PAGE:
Professor Selman Sakar and professor Andras Kis from the EPFL School of Engineering, have been awarded prestigious European Research Council (ERC) Proof of Concept (PoC) Grants.
Selman Sakar from the MicroBioRobotics System Laboratory (MICROBS), Institute of Mechanical Engineering (IGM), received the grant for his project called “MagFlow - Introducing the first fully flow-conveyed and magnetically-steered microcatheter system” while Andras Kis, from the Laboratory of Nanoscale Electronics and Structures (LANES), Institute of Electrical Engineering (IEL), was awarded the grant for his project “EXCITE - Scalable excitonic devices”.
The grants provide €150,000 over 18 months for these researchers to further investigate the commercial or societal potential of their projects.
Selman Sakar: MagFlow - Introducing the first fully flow-conveyed and magnetically-steered microcatheter system
Minimally invasive medical procedures, such as endovascular catheterization, have drastically reduced procedure-associated risks for patients and costs for hospitals. However, practitioners still cannot quickly and safely reach deep body tissues due to the miniaturization issues associated with the existing manufacturing paradigm and the tedious process of navigating commercially available catheters. MagFlow introduces an innovative approach towards minimally invasive surgery that realizes the delivery of ultra-lightweight and ultra-flexible microscopic probes by taking full advantage of the existing viscous flow inside blood vessels. With this technique, the microengineered devices are transported through vascular networks with arbitrary complexity almost effortlessly. We developed an endovascular microrobotic toolkit with cross-sectional area that is approximately three orders of magnitude smaller than the smallest microcatheter currently available for chemical, mechanical, and electrical interrogation. Our technology will improve the state-of-the-art practices as it enhances the reachability, reduces the risk of iatrogenic damage, drastically increases the speed of robot-assisted interventions, and enables the deployment of multiple leads simultaneously through a standard needle injection. As a result, several invasive surgeries can shift to endovascular interventions, knowledge on neuronal electrophysiology can grow significantly, and a novel type of brain-machine interface can be established. The goal of the MagFlow project is to both explore the commercial viability of our unique technology and take the first steps towards the clinical trial phase by adapting the platform for in vivo experimentation.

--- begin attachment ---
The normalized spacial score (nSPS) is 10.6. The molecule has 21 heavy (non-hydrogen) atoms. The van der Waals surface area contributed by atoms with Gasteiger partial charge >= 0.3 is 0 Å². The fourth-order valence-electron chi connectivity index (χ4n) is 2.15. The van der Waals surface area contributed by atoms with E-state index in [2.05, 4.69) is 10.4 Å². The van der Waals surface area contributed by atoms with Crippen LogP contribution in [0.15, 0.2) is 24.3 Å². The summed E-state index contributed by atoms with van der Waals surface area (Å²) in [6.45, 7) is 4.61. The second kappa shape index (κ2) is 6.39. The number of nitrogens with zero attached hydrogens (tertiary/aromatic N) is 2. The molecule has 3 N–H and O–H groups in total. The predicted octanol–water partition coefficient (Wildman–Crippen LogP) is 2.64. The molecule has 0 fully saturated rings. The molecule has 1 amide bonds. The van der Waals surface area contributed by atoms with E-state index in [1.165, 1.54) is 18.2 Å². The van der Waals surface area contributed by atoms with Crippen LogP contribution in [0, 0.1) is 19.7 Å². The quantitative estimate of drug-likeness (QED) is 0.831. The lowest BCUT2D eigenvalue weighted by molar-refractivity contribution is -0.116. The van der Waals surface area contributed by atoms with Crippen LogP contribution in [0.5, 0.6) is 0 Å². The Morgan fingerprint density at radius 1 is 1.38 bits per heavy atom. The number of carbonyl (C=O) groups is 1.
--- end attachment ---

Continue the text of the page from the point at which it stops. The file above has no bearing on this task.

Andras Kis: EXCITE - Scalable excitonic devices
The project aims to deliver a scalable manufacturing process that will enable the production of excitonic devices for a wide range of applications. These devices rely on the transport and manipulation of excitons and could enable seamless integration of optical transmission and electronic computation. This path led us to demonstrate the first excitonic transistor with optical input and output operating at room temperature (Unuchek, Ciarrocchi et al, Nature (2018)) thanks to the combination of long lifetime, long diffusion length and high exciton binding energy in interlayer excitons in TMDC materials. Multiple electrodes allow us to engineer different potential landscapes for the exciton diffusion and demonstrate electrical exciton blocking and transistor action, exciton confinement in a potential, exciton expulsion from a region and electrically assisted exciton diffusion, all at room temperature.
The demonstration of such behaviour in a manufacturable device could open the way to industrial applications of the excitonic device concept.